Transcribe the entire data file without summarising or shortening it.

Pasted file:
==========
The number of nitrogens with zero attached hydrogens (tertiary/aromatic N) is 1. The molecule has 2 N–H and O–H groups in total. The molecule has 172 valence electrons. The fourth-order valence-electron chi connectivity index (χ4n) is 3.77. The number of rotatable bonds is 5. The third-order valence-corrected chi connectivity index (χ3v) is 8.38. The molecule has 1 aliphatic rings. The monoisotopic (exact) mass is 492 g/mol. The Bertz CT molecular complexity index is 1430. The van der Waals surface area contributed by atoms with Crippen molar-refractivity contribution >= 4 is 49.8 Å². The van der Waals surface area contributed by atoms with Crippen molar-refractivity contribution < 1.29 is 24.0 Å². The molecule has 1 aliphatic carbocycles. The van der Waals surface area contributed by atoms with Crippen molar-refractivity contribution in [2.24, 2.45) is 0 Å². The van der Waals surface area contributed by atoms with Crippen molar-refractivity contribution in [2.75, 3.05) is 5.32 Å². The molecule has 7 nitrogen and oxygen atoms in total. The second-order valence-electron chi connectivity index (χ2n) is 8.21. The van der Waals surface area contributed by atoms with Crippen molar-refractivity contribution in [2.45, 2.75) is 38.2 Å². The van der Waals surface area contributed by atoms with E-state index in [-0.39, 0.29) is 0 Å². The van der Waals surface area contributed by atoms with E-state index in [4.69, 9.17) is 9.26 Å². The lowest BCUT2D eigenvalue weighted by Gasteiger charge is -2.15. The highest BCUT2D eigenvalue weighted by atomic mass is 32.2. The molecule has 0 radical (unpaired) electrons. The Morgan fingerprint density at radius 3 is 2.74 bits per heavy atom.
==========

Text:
The number of nitrogens with zero attached hydrogens (tertiary/aromatic N) is 1. The molecule has 2 N–H and O–H groups in total. The molecule has 172 valence electrons. The fourth-order valence-electron chi connectivity index (χ4n) is 3.77. The number of rotatable bonds is 5. The third-order valence-corrected chi connectivity index (χ3v) is 8.38. The molecule has 1 aliphatic rings. The monoisotopic (exact) mass is 492 g/mol. The Bertz CT molecular complexity index is 1430. The van der Waals surface area contributed by atoms with Crippen molar-refractivity contribution >= 4 is 49.8 Å². The van der Waals surface area contributed by atoms with Crippen molar-refractivity contribution < 1.29 is 24.0 Å². The molecule has 1 aliphatic carbocycles. The van der Waals surface area contributed by atoms with Crippen molar-refractivity contribution in [2.24, 2.45) is 0 Å². The van der Waals surface area contributed by atoms with Crippen molar-refractivity contribution in [2.75, 3.05) is 5.32 Å². The molecule has 7 nitrogen and oxygen atoms in total. The second-order valence-electron chi connectivity index (χ2n) is 8.21. The van der Waals surface area contributed by atoms with Crippen molar-refractivity contribution in [2.45, 2.75) is 38.2 Å². The van der Waals surface area contributed by atoms with E-state index in [-0.39, 0.29) is 0 Å². The van der Waals surface area contributed by atoms with E-state index in [4.69, 9.17) is 9.26 Å². The lowest BCUT2D eigenvalue weighted by Gasteiger charge is -2.15. The highest BCUT2D eigenvalue weighted by atomic mass is 32.2. The molecule has 0 radical (unpaired) electrons. The Morgan fingerprint density at radius 3 is 2.74 bits per heavy atom.